By Simon Levine
The newest hot spot in Las Vegas is Sugar Factory, and the latest accessory endorsed by celebs like Kim Kardashian and the Pussycat Dolls is the candy shop’s Couture Lollipop. The shop sells a sexed-up, adult take on the ’pop, with flavors such as Pina Colada, Champagne and Watermelon offered in "diamond"-studded holders with enough variety to match any outfit. Once you purchase your holder (which runs around $25), you can refill it with a new lollipop ($12 for 3 pops). After all, you wouldn't want to throw away your brand-new Chanel clutch every time you had to change the contents, would you?
This transformation of candy isn’t limited to Vegas, though. In New York City, a company called Papabubble is creating art out of hard candies, in flavors such as Teaberry, Pineapple & Mint, and their popular fizzy soda candies. In honor of the warm weather, some candies come adorned with ladybugs, butterflies and rainbows. Their popularity is certainly catching on. Co-owner Fiona Ryan claims that a man once bartered a portrait of the other co-owner for a jar of candy, and one loyal customer refers to the candies as “tasting like freedom.”
Suckerborne, in Connecticut, is taking the lollipop in a decidedly different direction than Sugar Factory. There aren’t any diamonds, but the flavors like Brown Sugar Maple Bacon, Lemon Vodka Martini, Gin & Tonic and Stamford Yacht Club Rum Punch are definitely not for kids. Although made with premium-label alcohol and costing you $20 for a 12-pack, will you get drunk on these suckers? Sorry, no such luck.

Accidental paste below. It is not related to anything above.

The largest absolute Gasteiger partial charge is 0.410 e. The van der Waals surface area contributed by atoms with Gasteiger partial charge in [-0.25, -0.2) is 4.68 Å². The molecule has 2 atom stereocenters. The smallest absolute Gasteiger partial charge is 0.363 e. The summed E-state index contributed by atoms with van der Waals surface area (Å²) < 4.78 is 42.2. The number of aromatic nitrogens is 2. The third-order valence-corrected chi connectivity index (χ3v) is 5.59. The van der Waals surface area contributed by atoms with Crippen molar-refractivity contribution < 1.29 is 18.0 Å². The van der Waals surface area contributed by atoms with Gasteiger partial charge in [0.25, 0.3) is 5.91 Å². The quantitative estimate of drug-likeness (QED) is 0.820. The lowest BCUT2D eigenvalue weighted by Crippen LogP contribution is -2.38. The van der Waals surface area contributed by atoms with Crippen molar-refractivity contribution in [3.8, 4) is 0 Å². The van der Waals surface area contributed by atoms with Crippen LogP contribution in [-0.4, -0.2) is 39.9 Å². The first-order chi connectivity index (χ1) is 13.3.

Founder Megan Ferrell has bad memories of trying to perfect the beer-flavored lollipop. “I still cringe thinking about it,” she said. “But once we swapped traditional beer [such as Budweiser] with Guinness, it worked.”
Liddabit Sweets in Brooklyn, N.Y., is applying the local, artisanal food movement to chocolates and caramels. Flavors like Beer & Pretzel and Sea Salt are wildly popular among the yuppie crowd.
But premium taste will take a bite out of your pocket.
After explaining that the high prices (one dozen Beer & Pretzel caramels go for $13.25) are due to the handmade nature of the candies, a woman once sarcastically asked if the hand was included in the price, recalled Liz Gutman of Liddabit Sweets. “I really wanted to say, ‘Well, no, but if you like I could give you a finger.’ I just smiled and thought, well, the price only includes our blood, sweat and tears.”